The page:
Consumer Protection Law
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While I cannot give you a specific dollar amount for the approximate damages you are entitled to, I can tell you that you are most likely entitled to not only the breach of contract damages, but also "compensatory damages" for negligence, and punitive damages for fraud.
The breach of contract damages can be calculated as "benefit of the bargain" meaning that you are entitled to the value of the car as it was represented to be. A 2006 vehicle that was ready 2 weeks after the contract was entered into. Instead you got a vehicle 3 years older much later, causing you loss of time and increased costs traveling to and from the shop. You are entitled to the difference. (These damages may be difficult to calculate, but the difference in value between the two vehicles should be straightforward as it seems the one you received is relatively worthless - it broke down as soon as you got it on the freeway), the cost to you for loss of time, travel costs, and costs of tickets, etc. would be something you would need to calculate (it may be difficult to get a recovery for your time, but you can certainly get a recovery for the amount spent on travel and defintitely for the tickets).
The negligence claims would relate to putting you on the road with unsafe vehicles - in fact, this can even be a reckless claim (which also carries punitive damages) - specifically with the hood latch issue causing you injury. You are entitled to damages for the mechanic's negligence in putting you on the road with unsafe and unregistered vehicles. Your recovery for the negligence aspects would be limited to actual damages (medical costs, tickets (additional claim to get recovery to the contract claim), pain and suffering for personal injury, and any property damage caused to your property by his negligence). The reckless aspect will open him up to punitive damages (he knew the hood latch was broken but allowed you to drive anyway - this is a known safety mechanism and a mechanic let you drive with it anyway).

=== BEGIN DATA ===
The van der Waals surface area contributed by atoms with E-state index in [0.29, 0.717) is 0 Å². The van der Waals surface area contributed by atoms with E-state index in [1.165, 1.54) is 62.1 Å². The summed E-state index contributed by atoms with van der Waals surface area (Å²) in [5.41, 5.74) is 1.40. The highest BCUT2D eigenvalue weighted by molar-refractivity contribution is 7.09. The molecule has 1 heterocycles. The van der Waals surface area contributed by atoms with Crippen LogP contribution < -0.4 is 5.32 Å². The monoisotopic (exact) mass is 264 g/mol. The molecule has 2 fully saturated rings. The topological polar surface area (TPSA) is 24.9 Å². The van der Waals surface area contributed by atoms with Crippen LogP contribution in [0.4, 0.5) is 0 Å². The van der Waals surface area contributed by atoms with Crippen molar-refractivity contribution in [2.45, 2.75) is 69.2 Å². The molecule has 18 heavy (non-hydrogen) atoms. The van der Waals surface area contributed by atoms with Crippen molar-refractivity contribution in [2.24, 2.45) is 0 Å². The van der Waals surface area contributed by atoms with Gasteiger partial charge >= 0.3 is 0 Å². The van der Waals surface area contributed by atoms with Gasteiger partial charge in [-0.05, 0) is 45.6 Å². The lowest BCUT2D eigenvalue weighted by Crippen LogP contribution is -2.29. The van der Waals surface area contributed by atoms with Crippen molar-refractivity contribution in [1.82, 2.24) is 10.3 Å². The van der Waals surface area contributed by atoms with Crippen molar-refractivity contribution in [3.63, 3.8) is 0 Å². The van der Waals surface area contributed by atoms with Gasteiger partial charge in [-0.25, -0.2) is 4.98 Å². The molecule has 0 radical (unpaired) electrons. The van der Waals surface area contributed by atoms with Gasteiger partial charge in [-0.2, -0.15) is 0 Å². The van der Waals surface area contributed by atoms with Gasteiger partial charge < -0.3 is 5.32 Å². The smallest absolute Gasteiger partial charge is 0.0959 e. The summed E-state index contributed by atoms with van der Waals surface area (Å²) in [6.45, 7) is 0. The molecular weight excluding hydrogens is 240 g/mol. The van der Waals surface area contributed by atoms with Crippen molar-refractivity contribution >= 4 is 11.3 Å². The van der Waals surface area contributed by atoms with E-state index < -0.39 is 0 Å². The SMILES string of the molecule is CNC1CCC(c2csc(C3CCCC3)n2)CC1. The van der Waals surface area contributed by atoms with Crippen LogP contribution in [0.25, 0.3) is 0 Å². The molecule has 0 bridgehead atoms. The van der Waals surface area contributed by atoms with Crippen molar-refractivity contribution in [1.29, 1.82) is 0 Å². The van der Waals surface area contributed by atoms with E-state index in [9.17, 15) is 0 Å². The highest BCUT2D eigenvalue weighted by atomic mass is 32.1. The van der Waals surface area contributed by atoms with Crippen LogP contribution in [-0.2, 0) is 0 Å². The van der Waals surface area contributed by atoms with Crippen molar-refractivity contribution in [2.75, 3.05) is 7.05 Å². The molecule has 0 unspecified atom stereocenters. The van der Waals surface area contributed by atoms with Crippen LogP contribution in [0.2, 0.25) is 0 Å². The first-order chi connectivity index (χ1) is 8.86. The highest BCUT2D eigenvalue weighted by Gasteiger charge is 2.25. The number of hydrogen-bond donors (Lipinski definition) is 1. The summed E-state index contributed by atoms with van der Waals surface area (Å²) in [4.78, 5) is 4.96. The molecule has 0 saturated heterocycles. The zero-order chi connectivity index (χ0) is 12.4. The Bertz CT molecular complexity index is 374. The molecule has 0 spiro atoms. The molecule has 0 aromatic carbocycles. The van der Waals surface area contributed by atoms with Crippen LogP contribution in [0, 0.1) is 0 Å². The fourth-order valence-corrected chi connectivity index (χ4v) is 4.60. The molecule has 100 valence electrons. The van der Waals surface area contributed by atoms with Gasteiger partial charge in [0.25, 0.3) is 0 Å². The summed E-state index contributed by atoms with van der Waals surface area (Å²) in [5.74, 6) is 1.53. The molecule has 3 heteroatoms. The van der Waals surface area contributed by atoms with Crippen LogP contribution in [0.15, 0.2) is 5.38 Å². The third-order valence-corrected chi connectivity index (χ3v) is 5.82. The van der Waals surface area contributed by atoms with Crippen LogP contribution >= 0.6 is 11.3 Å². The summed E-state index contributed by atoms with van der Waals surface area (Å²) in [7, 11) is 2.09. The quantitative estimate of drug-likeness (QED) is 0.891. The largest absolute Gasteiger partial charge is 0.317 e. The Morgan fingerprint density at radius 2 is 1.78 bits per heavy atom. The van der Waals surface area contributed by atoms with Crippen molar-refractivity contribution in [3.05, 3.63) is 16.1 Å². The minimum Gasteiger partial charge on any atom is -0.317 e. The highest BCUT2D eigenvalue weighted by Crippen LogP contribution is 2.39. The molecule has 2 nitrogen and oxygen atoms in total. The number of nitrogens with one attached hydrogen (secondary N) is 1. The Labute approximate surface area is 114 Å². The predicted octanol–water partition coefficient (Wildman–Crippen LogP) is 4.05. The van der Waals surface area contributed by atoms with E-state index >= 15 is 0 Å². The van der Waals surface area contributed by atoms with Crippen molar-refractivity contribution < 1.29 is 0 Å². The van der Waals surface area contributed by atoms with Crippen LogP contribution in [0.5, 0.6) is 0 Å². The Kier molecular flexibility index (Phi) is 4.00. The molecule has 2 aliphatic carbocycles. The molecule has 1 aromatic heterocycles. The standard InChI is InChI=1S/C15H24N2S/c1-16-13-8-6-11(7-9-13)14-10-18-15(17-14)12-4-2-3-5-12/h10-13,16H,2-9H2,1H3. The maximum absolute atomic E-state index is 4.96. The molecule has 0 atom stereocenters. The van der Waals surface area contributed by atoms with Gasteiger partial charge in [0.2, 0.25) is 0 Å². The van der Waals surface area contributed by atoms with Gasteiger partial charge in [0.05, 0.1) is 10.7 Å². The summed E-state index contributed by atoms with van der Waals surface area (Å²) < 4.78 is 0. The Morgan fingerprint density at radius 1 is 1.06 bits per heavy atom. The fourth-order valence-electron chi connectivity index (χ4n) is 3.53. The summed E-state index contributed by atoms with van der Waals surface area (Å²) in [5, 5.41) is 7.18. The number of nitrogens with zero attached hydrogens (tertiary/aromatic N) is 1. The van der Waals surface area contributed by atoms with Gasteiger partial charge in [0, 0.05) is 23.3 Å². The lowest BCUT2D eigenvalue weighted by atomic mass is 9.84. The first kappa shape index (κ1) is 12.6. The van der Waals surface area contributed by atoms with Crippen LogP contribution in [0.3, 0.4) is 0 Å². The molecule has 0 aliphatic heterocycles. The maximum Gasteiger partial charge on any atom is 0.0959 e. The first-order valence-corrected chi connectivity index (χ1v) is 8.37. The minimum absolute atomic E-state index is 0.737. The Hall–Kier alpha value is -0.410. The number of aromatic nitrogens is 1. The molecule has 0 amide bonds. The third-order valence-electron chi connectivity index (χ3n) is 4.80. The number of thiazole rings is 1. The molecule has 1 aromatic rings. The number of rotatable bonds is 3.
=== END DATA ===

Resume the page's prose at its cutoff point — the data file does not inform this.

The fraud claim is straightforward. He sold you one car and gave you another one after you paid for it. He made a material misrepresentation about the vehicle you were buying, you reasonably relied upon it, and you suffered economic damages due to the misrepresentation (a vehicle with double the miles and three years older, that was mechanically unsound). He will be liable for the actual damages (the difference in value (again a duplicative claim to recovery to the contract claim) plus punitive damages.
While you cannot request a specific value in punitive damages - they are set by the Court or Jury after trial and are calculated based on the defendant's bad conduct, many litigators use a "rule of thumb" that punitive damages usually equal 3x the actual damages (or compensatory damages) in a civil case. This of course is not a legal certainty, just something that is used by some lawyers in appraising the value of their case (I can make no representation that it is accurate in your situation, it may be much more or much less, but I hope it is helpful in getting an idea of what punitive damages are and how they are dealt with in the discretion of the courts).
Your car is not covered by the California State Lemon Laws, lemon laws cover new vehicles. http://oag.ca.gov/consumers/general/lemon However, as your mechanic did give you an express 2 year warranty, he is required to perform repairs for that period of time, or until the vehicle has "zero problems" as promised. If the mechanic is unable to do this task, you can sue to have him pay for another mechanic to perform these repairs.
I hope the above is helpful in assessing your position, I do wish there was a simpler way to go about enforcing your rights than to have to file a lawsuit against this mechanic, but perhaps the full range of recovery may make such a suit worthwhile. If you have any questions regarding the above, please do not hesitate to ask and I will follow up directly.
Thank you for using our service, please do not forget to rate my response when you are satisfied. i do wish you the best of luck in this matter. Best regards, Bill.
(I am going to switch our conversation over to the "Q&A" format to ensure that you can review my response and that I can answer any follow up questions you may have - some browsers have compatability issues with our "chat" function).
Can you give me approximates for the amount of damages I can expect?
If the breach of contract damages + fraud damages are measured the same way, does that mean you only get that figure once or do you get it for both things. For example: If the value of the car he was supposed to give me (2006 car w 70k miles) is $11,000, would I get 11,000 for both the breach of contract and fraud damages, or 22,000?
Also is there a formula for pain and suffering damages?
Are you able to recommend any attorneys within the Los Angeles region
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